Atmospheric effects on cosmic-ray intensity near sea level

Mathews, P. M. (1959) Atmospheric effects on cosmic-ray intensity near sea level Canadian Journal of Physics, 37 (2). pp. 85-101. ISSN 0008-4204

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Official URL: http://www.nrcresearchpress.com/doi/abs/10.1139/p5...

Related URL: http://dx.doi.org/10.1139/p59-015

Abstract

Cosmic ray intensity variations of primary origin and those caused by meteorological changes appear superposed in records obtained from meson counter telescopes and neutron monitors at sea level. The study of either of these types of variation is thus greatly complicated by the presence of the other. In the present work, we have for the first time taken the step of processing the raw data to eliminate primary variations (and the inherent statistical fluctuations) so as to make possible a direct comparison of the remaining variations with the changes in atmospheric variables over the same period. The subsequent analysis confirms the expectation that there are no appreciable atmospheric effects on the intensity of the nucleonic component beyond the well-known effect associated with the sea level barometric pressure B. But in the meson case there is strong evidence that the widely used set of variables H100, T100 (the height and temperature of the 100-mb level) and B is not very suitable for representing atmospheric effects; it seems essential to include a variable representing temperatures in the lower part of the atmosphere, and the set of variables T800 (temperature of the 800-mb layer), H100, and B, with coefficients kT = -.082 ± .008%/°C, kH = -3.04 ± .61%/km, and kB = -.134 ± .004%/mb appears to be the best. The theoretical formula of Dorman (1957), with a barometric coefficient β = -.147 ± .004%/mb and with the term representing the "temperature effect" reduced by a factor.76 ± .03, gives slightly better results. However, the improvement, at least in the case of the data we have analyzed, is too small to justify the great labor involved in using this formula.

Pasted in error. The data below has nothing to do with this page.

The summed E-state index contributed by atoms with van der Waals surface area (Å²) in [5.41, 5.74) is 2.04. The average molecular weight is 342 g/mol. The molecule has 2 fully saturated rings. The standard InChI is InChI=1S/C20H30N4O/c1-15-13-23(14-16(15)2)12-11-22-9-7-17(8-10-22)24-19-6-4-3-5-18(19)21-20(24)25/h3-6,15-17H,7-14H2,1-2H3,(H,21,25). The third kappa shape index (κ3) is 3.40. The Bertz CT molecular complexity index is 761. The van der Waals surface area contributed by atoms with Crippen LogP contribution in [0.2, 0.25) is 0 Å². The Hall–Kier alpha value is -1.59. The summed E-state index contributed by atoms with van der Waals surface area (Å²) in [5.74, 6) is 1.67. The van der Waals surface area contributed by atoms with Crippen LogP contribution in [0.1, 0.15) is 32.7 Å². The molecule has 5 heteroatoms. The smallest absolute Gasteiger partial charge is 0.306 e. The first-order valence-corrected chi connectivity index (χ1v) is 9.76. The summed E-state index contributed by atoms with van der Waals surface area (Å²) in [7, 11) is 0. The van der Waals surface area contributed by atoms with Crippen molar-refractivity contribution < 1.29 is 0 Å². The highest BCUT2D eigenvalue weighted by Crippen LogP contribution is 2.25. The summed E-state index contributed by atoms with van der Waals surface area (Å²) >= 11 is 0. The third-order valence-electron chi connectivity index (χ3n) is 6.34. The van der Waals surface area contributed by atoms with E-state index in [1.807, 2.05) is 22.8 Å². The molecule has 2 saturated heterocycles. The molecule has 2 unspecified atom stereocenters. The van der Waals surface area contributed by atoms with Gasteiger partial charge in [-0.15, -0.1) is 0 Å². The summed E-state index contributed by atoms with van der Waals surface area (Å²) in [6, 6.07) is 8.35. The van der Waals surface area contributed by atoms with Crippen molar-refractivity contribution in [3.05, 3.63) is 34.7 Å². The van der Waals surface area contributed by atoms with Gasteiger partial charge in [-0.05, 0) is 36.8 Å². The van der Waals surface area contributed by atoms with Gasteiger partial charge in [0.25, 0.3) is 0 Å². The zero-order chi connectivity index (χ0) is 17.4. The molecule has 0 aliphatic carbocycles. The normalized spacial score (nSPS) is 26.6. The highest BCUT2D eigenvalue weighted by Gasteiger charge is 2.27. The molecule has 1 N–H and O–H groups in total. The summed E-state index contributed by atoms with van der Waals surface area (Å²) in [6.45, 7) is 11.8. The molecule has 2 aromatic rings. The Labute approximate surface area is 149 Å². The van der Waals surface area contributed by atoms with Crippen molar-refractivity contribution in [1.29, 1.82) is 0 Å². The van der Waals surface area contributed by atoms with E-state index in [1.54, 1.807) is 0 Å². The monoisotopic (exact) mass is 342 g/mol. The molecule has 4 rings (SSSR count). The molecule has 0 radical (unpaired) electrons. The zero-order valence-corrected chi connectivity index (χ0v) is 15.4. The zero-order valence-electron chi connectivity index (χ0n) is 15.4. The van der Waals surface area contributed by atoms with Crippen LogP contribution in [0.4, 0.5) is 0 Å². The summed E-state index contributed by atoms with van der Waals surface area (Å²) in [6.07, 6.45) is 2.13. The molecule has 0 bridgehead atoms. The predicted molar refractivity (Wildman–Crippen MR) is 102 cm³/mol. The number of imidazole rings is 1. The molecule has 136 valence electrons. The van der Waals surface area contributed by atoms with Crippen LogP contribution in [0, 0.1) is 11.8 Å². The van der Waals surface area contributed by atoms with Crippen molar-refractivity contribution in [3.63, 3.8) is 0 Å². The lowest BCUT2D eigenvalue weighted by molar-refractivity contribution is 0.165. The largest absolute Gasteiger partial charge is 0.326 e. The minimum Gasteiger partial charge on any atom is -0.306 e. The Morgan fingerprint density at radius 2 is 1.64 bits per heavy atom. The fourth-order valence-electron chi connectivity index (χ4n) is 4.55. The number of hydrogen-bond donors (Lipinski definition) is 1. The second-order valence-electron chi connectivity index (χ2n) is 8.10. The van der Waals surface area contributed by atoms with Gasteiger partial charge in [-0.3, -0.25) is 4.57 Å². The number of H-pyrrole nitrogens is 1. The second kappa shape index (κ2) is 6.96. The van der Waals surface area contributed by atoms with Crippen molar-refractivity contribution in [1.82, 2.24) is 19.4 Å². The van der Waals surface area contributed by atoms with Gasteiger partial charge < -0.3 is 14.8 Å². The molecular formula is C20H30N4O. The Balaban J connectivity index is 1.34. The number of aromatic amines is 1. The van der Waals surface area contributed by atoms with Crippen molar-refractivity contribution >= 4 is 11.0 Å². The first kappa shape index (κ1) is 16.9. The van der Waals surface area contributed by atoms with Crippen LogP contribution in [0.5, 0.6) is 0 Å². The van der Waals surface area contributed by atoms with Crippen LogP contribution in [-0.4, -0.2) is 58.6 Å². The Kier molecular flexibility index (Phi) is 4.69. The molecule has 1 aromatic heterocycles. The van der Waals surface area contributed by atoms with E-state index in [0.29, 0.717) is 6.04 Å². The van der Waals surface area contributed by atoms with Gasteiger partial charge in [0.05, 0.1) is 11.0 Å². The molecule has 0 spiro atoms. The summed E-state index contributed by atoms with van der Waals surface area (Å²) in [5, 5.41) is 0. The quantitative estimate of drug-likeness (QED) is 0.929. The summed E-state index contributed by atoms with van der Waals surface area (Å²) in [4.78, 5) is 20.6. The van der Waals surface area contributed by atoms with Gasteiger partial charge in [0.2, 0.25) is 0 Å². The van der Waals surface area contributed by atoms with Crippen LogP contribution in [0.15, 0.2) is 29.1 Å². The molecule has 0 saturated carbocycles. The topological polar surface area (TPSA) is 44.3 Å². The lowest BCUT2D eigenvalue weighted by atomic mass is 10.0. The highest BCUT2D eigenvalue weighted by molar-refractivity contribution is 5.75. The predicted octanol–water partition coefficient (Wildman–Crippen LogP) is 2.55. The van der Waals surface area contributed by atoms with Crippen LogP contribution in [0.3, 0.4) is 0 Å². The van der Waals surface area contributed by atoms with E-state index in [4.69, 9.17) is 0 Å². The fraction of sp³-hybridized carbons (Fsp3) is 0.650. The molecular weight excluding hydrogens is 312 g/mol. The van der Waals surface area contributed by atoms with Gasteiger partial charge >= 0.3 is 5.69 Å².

Item Type:Article
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ID Code:81160
Deposited On:04 Feb 2012 16:53
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